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I forgot to take a pic of the sign when I was there Wednesday night, so I lifted one off the Web as well as the map that marks the location. If you are riding a baht bus along 2nd Road, push the buzzer when you see the parallel street that runs alongside the under-renovation Big C North. Cross the street, walk a block and turn left. Jim's beyond a couple of Thai restaurants. It opens Monday-Friday at 5.00 p.m. and closes at midnight. On Saturday and Sunday, it is also open for a couple of hours around noon.
It's easy to walk past Jim's because it's in single shopfront and partially hidden by an abbreviated basketball court. Diners can burn off some calories shooting hoops before or after their meal! Another interesting aspect is that Jim's is Thai owned and operated. I've read the controlling partner spent time in the U.S. learning to make quality burgers. The burger and craft beer emphasis may have been inspired by similar gourmet burger places in the U.S. that have become an alternative for the more to fast-food and classic diner hamburgers.
Inside, Jim's is relatively small, with space for 20 diners if every seat is taken. About 10 more could sit outside. It's cool and comfortable inside, but a bit eccentrically decorated for my tastes.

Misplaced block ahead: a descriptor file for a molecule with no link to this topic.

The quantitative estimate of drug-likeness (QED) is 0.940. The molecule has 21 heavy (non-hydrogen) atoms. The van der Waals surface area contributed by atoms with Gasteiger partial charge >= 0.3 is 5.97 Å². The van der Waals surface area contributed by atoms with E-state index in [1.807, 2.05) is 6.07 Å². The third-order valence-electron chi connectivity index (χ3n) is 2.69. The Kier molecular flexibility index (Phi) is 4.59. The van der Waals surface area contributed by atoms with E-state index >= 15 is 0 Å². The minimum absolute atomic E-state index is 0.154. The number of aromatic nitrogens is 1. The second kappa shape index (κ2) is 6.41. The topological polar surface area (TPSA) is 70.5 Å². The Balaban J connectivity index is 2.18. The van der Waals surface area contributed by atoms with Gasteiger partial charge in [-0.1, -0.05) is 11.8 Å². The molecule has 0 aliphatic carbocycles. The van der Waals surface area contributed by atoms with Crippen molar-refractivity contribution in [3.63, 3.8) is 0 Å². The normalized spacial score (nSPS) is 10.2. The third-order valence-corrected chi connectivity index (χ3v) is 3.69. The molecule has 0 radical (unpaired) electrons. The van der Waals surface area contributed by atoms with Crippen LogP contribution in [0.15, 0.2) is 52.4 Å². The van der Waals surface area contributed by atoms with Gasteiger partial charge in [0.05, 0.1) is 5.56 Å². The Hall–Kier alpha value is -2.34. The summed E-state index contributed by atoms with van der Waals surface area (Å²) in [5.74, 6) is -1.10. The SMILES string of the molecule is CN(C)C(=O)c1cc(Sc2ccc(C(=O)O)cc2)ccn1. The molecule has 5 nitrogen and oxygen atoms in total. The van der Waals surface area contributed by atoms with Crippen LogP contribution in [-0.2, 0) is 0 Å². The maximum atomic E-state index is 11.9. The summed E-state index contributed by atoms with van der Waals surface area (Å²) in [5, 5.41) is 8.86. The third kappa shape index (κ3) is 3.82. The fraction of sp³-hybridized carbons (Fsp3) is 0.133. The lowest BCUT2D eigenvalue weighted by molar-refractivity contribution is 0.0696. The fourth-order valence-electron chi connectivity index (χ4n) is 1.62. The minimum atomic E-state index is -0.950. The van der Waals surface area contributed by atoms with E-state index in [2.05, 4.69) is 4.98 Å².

The hanging light bulbs were annoying but the surreal chalk drawing was an original touch.
But the important thing for my tastes is the food and Jim's doesn't disappoint. As said, the menu is limited to burgers and a few sides (mostly potatoes) and salads. There is, however, a variety of burgers, not just beef burgers, but also pork, chicken and vegetarian (mushroom). They are fancy and perhaps busy burgers, topped with a lot of stuff. Most come in two sizes, large and small.
The pic of the menu has a high enough resolution that you can enlarge it to read the detailed descriptions of the burgers, which range in price from 160 to 380 baht. Most are 200 to 250 baht.
There isn't much on the menu besides burgers. The salads are huge, served in big bowls and could be shared among three or four people. The beer list for the day sported an impressive 12 draft beers and one draft cider in small and large sizes, roughly equivalent to half-pints and pints. There were some lauded imported beers on the list as well as plain ole' Singha. Jim's also has an assortment of bottled craft beers.
I was in a dark mood that evening, so I went for a half-pint of draft Brewdog Bourbon Baby, a Scotch ale with a subtle but complex taste and a hearty 5.80% alcohol by volume. It's refreshing and fortifying without the dominant flavor of many other dark beers. You have a choice of buns at Jim's, so I continued my dark theme by picking a charcoal bun for my small Honey Beef Burger at 190 baht. It immediately attracted attention!